P-100 Facilities Standards for the Public Buildings Service
The Facilities Standards for the Public Buildings Service establishes design standards and criteria for new buildings, major and minor alterations, and work in historic structures for the Public Buildings Service (PBS) of the General Services Administration (GSA). This document contains policy and technical criteria to be used in the programming, design, and documentation of GSA buildings.
The Facilities Standards is a building standard: it is not a guideline, textbook, handbook, training manual or substitute for the technical competence expected of a design or construction professional.
P-120 Project Estimating Requirements for the Public Buildings Service
This cost-estimating and cost-management criteria document supports building construction programs within the Public Buildings Service (PBS) of the U.S. General Services Administration (GSA). This document presents the technical and administrative requirements for routine cost-estimating and cost-management tasks involved in a construction project's planning and execution stages, and defines cost-estimating practices and standards for professional services. This document replaces the previously issued GSA Handbook P 3440.5 and all associated versions.
The instructions and criteria in this document are applicable to programming, design, construction management, and other professional-services contracts that involve cost-estimating and cost-management tasks. The criteria for practices and documentation requirements apply to all professional services activities, whether provided through contract or by in-house GSA/PBS staff.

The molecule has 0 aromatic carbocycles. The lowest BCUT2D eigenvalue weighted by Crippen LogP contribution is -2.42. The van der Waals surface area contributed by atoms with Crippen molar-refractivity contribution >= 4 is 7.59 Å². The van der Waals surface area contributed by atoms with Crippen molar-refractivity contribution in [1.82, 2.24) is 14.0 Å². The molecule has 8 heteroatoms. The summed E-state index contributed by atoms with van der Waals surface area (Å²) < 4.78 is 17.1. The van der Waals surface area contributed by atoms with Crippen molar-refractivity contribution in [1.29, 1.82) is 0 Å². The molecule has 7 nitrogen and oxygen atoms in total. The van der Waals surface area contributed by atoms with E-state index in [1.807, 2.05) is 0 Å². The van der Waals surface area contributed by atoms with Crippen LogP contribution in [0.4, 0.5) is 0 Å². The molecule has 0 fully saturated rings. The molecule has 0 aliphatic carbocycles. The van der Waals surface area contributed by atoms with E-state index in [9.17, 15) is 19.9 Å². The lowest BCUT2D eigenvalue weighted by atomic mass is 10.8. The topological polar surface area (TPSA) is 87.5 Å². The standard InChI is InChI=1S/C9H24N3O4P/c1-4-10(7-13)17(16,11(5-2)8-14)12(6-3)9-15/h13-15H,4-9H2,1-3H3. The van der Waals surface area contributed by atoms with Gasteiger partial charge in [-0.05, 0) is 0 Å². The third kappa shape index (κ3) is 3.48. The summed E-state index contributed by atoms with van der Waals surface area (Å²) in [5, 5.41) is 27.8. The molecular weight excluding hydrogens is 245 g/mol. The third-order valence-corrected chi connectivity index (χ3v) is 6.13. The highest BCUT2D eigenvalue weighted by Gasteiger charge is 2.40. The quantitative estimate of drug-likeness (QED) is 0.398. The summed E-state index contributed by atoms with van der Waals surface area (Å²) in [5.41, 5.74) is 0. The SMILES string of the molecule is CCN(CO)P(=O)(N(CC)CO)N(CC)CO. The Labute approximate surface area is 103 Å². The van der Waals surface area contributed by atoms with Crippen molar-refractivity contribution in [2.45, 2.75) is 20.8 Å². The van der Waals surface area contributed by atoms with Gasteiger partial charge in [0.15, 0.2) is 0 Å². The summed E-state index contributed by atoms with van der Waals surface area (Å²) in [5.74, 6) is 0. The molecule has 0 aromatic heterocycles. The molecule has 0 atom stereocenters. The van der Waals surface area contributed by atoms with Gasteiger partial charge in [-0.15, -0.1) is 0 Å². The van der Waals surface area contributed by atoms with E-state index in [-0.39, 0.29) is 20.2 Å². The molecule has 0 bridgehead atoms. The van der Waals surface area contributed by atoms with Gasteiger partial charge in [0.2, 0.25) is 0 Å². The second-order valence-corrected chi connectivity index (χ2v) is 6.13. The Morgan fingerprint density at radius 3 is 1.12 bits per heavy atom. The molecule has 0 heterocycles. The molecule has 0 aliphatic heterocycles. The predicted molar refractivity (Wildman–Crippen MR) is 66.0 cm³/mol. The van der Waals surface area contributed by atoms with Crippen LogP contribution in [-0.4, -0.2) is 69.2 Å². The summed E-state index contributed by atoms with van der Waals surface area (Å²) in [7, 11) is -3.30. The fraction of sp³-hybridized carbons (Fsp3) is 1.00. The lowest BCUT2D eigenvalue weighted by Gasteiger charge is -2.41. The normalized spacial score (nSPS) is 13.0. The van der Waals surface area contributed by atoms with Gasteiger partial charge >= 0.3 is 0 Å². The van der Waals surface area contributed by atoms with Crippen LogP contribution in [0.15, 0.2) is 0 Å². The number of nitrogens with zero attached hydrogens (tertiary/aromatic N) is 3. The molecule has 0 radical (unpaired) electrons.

The Building Commissioning Guide
The Building Commissioning Guide provides the overall framework and process for building commissioning from project planning through tenant occupancy, keys to success within each step and the ways that each team member supports the process of commissioning. While recognizing that every project is unique and that the required activities will vary on every project, this Guide provides recommendations, minimum requirements and best practices based upon industry guidance and GSA experience. encourages the use of these best practices to ensure completeness and consistency nationwide and to address the facility needs of the Customer Agency.
|Design Excellence Policies and Procedures||2005||6.9 MB|
|Fire Safety Retrofitting in Historic Buildings||08-1989||961 KB|
|Forcible Entry Demos - Air-Blast Resistant Window Systems||07-10-2003||440 KB|
|Green Courthouse Design Concepts||07-01-1997||111 KB|
|GSA Courtroom Lighting - Criteria Evaluation and Energy Use Study||03-2006||4.6 MB|
|GSA LEED Applications Guide||02-01-2005||2 MB|
|GSA LEED Cost Study||10-01-2004||3.8 MB|
|M2, Metric Design Guide||10-01-1993||3.1 MB|
Mechanical Lift Analysis (Accessibility Method for Accommodation of Physically Disabled People in the U.S. Courthouse Courtrooms)